food and farming challenges in the Eastern Cape

Inyanda trying to get around food and farming challenges in Eastern Cape

May 2020

Inyanda affiliates in the Eastern Cape have in recent years been at the forefront of advancing agro-ecology and empowering small farmers in the production of food. A training and testing site in Berlin at the offices of Ilizwi Lafama, is also a food production site. Meanwhile, the number of community gardens have steadily increased over the past year, along with seedling nurseries and the number of people being trained in agro-ecology principles and techniques. 

The Covid crisis and accompanying lockdown is proving to be a very challenging period for activists in the Eastern Cape.

Comrade Nomonde Phindane

For women working as cooperatives it’s a challenge because normally their sites are a bit far from where they live and so because of lockdown that cannot go there. It’s better for people doing home gardens. At least in your home there is also no issue of social distancing,” says Comrade Nomonde Phindane.

Fortunately for those who are doing home gardens, the lockdown has given them the opportunity to work much harder in advancing their food security. Ilizwa, Makhukhanye and Rural Women’s Assembly have been motivating and keeping people informed through social media.

For those doing home gardens, the lockdown has given them the opportunity to work much harder in advancing their food security.

We are very active online, as people are confined to their homes. Most of the stuff we are doing through Whatsapp groups. We’ve been exchanging ideas about food security, healthy and agro-ecology; and people have been sharing pictures of their home gardens and food crops, in addition to info and awareness about Covid-19,” says Cde Nomonde.

Apart from access to crop fields, another challenge people are facing is access to seeds.

We would like to distribute seeds but the shops where we normally source our seeds from are now closed. We would also need permits to do this distribution,” says Cde Nomonde.

While Inyanda movements in the Eastern Cape have engaged in many efforts and current campaigns around seed saving and community seed banks, it remains a big challenge particularly over the past year due to the drought as Comrade Eddy Parichi explains.

Farmers have been losing a great deal of their traditional seeds due to drought since they have to repeat the plantings over and over due to crop failure. Those that manage to germinate become a target for rodents, guinea fowl and wild birds, which prey on these since nothing is left for them in the forests. This past year famers lost many seed varieties such as maize, groundnuts, cowpeas and several others,” says Cde Eddy.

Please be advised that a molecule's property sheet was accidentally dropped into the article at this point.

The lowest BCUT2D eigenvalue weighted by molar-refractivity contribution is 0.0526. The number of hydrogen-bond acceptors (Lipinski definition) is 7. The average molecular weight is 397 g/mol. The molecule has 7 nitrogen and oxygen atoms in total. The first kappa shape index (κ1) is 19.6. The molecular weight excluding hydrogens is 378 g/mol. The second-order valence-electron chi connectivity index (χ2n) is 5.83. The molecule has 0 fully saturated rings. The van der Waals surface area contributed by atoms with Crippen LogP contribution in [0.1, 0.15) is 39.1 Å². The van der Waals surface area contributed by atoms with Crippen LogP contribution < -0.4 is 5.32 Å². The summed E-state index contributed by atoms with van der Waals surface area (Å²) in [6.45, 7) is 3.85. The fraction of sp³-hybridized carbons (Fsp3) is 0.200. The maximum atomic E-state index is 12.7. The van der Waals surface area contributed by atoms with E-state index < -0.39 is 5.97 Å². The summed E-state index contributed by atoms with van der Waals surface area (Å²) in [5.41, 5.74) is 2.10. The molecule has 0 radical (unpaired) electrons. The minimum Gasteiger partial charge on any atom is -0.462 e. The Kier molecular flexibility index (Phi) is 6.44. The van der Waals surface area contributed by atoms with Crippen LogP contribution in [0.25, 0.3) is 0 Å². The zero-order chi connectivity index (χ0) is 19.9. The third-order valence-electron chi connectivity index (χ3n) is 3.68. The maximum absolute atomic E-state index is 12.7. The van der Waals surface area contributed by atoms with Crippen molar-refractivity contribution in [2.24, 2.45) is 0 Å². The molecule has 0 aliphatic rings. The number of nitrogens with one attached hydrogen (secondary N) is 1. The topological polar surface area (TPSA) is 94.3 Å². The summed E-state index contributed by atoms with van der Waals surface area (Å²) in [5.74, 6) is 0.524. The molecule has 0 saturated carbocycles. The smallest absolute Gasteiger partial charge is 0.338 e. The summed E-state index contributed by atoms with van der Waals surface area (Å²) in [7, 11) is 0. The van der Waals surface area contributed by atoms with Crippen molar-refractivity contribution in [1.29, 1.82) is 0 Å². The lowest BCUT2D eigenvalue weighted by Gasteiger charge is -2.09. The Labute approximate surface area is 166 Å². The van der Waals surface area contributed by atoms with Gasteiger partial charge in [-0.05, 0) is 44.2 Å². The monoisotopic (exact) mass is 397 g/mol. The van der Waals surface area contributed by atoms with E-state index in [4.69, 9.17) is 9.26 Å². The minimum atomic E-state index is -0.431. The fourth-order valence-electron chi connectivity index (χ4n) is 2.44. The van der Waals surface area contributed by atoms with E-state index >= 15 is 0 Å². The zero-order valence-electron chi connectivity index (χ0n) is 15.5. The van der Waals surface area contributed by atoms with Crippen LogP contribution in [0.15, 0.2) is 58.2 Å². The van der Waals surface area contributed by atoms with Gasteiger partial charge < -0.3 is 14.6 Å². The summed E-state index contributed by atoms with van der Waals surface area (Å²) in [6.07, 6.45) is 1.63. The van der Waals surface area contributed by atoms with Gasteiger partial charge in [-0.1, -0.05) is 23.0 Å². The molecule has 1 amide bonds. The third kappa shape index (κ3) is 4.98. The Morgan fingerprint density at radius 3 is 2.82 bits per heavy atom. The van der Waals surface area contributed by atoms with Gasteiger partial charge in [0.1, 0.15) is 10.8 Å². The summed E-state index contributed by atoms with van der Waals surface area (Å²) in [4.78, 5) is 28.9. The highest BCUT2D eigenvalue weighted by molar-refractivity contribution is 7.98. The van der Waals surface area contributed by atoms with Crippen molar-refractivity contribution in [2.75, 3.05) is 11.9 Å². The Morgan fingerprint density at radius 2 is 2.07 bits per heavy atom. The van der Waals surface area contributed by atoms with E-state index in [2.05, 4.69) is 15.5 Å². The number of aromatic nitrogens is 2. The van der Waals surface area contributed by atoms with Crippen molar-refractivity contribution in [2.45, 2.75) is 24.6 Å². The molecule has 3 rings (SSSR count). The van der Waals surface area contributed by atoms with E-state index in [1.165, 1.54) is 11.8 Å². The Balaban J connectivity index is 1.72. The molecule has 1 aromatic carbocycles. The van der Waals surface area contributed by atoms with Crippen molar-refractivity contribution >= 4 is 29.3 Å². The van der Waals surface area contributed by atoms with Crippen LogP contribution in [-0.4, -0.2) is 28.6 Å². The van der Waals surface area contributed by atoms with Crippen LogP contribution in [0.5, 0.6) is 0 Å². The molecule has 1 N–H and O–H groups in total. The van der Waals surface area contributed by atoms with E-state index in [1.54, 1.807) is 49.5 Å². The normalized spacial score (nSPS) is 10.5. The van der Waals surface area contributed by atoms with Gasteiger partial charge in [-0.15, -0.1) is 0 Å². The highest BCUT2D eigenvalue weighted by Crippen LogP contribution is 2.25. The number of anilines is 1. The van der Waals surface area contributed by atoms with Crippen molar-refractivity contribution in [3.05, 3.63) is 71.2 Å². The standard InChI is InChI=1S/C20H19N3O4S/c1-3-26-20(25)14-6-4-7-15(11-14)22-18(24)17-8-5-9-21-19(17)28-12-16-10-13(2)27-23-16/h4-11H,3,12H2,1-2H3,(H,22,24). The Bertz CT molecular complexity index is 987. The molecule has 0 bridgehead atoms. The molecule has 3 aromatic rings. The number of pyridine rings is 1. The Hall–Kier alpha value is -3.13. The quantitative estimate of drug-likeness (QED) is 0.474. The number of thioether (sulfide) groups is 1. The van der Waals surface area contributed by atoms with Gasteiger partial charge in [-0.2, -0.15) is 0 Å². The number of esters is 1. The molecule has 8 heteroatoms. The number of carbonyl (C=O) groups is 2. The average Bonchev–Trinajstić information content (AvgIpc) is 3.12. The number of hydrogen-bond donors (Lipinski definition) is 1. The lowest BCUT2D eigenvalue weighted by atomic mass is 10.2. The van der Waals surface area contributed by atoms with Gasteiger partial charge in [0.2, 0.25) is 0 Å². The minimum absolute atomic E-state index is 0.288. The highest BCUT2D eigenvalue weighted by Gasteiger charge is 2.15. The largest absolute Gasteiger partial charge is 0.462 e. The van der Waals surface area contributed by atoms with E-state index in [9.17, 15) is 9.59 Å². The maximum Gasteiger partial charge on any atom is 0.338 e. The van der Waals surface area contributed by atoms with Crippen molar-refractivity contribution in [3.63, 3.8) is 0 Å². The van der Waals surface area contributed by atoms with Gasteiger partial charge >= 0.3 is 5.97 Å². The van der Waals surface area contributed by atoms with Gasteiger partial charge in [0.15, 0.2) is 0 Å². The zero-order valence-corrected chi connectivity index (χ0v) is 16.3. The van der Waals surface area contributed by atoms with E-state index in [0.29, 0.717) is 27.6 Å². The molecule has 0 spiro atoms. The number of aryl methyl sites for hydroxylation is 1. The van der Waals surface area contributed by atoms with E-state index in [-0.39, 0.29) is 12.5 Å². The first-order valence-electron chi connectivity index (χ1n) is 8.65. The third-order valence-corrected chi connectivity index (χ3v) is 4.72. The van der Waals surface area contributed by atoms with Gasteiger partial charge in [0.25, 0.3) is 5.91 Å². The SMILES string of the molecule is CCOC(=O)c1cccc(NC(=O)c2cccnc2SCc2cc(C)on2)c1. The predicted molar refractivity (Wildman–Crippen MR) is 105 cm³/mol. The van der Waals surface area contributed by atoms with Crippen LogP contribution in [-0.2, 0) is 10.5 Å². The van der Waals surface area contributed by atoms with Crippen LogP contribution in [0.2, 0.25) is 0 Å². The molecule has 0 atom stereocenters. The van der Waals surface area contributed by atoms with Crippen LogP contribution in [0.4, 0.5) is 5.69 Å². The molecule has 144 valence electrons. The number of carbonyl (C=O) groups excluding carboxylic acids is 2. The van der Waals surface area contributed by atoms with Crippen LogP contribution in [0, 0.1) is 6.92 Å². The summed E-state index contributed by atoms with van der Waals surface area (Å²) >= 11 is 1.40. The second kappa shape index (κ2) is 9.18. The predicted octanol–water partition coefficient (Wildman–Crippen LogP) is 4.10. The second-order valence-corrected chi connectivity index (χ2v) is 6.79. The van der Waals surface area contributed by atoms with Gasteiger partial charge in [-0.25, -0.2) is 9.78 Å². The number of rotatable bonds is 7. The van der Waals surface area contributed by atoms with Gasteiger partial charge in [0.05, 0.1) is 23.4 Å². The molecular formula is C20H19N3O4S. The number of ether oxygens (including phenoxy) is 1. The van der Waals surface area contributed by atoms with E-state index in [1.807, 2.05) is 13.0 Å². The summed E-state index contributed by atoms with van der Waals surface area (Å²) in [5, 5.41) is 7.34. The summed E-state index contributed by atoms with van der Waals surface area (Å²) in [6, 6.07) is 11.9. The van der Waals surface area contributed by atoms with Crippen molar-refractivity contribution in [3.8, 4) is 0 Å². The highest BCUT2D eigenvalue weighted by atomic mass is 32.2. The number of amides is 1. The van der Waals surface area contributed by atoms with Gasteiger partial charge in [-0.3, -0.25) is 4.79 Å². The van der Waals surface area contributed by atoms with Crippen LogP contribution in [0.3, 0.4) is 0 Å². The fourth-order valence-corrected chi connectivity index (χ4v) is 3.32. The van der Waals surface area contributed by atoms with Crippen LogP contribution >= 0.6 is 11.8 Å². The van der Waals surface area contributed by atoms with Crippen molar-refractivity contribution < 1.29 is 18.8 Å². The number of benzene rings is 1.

Members of a women’s co-operative working their fields

In an urgent letter to Eastern Cape Premier Oscar Mabuyane in April, Inyanda pointed out the added crisis in food security as a result of the lockdown.

The government restrictions on businesses also include the sale of seeds and seedlings, which are

a source of food. This leaves over 7 500 crop farmers the TCOE works without access to seeds and unable to embark on food production. This means the lockdown restrictions will be felt much longer after the lockdown is lifted, particularly by poor households,” the letter said.

The restrictions on movement of people have prevented many small-scale farmers from accessing their agricultural plots. This results in great loss of food and a source of income,” the letter added.

The big tragedy now is still access for those who do not have home gardens.

Unfortunately we have some of our women with cabbages that are rotting in their fields because they can’t go out to harvest. Even at our agro-ecology site in Berlin, which has been closed since lockdown, there are crops that will most likely rot away if we don’t harvest now,” says Cde Nomonde.

The other challenge activists have identified is accessing support and aid for small-scale farmers and those in need.

With the office closed and staff unable to travel it’s been difficult to assist small-scale farmers who need to access recently announced aid that government is extending. Usually we would assist by downloading and printing out forms and assisting them to fill in, but now we can’t do any of that. We are assisting though with advice through social media and even phone calls. But for most of them it is difficult because of lack of access to download and print forms and then also fully understanding the criteria to qualify for aid,” says Cde Nomonde.

Hopefully as lockdown restrictions are gradually eased more practical support in this way can be extended to small-scale farmers in particular.

In the meantime I have also spoken to an official of the Department of Agriculture to call on them to send extension officers to the area. They have extension officers who would regularly visit the area to inspect and do all sorts of local outreach with small-scale farmers. They can send these officers around with for example seeds for the people and then also assist them with these forms,” Cde Nomonde added.


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